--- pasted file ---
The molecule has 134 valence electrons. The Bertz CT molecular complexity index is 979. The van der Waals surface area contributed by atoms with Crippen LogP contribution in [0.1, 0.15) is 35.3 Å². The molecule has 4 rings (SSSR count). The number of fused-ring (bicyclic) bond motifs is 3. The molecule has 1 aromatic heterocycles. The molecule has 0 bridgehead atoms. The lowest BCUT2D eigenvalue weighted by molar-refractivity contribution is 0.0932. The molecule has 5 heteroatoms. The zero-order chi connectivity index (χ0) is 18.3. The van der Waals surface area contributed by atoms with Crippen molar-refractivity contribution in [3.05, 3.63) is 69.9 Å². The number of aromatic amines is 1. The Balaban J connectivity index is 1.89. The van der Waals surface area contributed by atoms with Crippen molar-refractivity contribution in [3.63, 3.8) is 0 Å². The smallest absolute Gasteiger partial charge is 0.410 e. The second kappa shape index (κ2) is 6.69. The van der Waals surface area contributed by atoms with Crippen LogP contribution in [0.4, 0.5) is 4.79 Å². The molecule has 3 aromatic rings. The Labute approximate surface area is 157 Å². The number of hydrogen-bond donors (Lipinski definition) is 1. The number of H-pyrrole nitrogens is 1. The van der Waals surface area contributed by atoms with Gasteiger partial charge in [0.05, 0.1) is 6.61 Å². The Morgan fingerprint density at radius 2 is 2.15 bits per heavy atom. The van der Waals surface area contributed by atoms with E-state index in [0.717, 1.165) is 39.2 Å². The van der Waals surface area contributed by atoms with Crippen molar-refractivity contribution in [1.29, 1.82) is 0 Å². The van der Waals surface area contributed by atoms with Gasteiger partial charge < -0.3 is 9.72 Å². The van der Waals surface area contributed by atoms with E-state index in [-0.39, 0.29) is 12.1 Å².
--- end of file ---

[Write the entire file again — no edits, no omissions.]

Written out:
The molecule has 134 valence electrons. The Bertz CT molecular complexity index is 979. The van der Waals surface area contributed by atoms with Crippen LogP contribution in [0.1, 0.15) is 35.3 Å². The molecule has 4 rings (SSSR count). The number of fused-ring (bicyclic) bond motifs is 3. The molecule has 1 aromatic heterocycles. The molecule has 0 bridgehead atoms. The lowest BCUT2D eigenvalue weighted by molar-refractivity contribution is 0.0932. The molecule has 5 heteroatoms. The zero-order chi connectivity index (χ0) is 18.3. The van der Waals surface area contributed by atoms with Crippen molar-refractivity contribution in [3.05, 3.63) is 69.9 Å². The number of aromatic amines is 1. The Balaban J connectivity index is 1.89. The van der Waals surface area contributed by atoms with Crippen molar-refractivity contribution in [3.63, 3.8) is 0 Å². The smallest absolute Gasteiger partial charge is 0.410 e. The second kappa shape index (κ2) is 6.69. The van der Waals surface area contributed by atoms with Crippen LogP contribution in [0.4, 0.5) is 4.79 Å². The molecule has 3 aromatic rings. The Labute approximate surface area is 157 Å². The number of hydrogen-bond donors (Lipinski definition) is 1. The number of H-pyrrole nitrogens is 1. The van der Waals surface area contributed by atoms with Gasteiger partial charge in [0.05, 0.1) is 6.61 Å². The Morgan fingerprint density at radius 2 is 2.15 bits per heavy atom. The van der Waals surface area contributed by atoms with E-state index in [0.717, 1.165) is 39.2 Å². The van der Waals surface area contributed by atoms with Crippen molar-refractivity contribution in [1.29, 1.82) is 0 Å². The van der Waals surface area contributed by atoms with Gasteiger partial charge < -0.3 is 9.72 Å². The van der Waals surface area contributed by atoms with E-state index in [-0.39, 0.29) is 12.1 Å².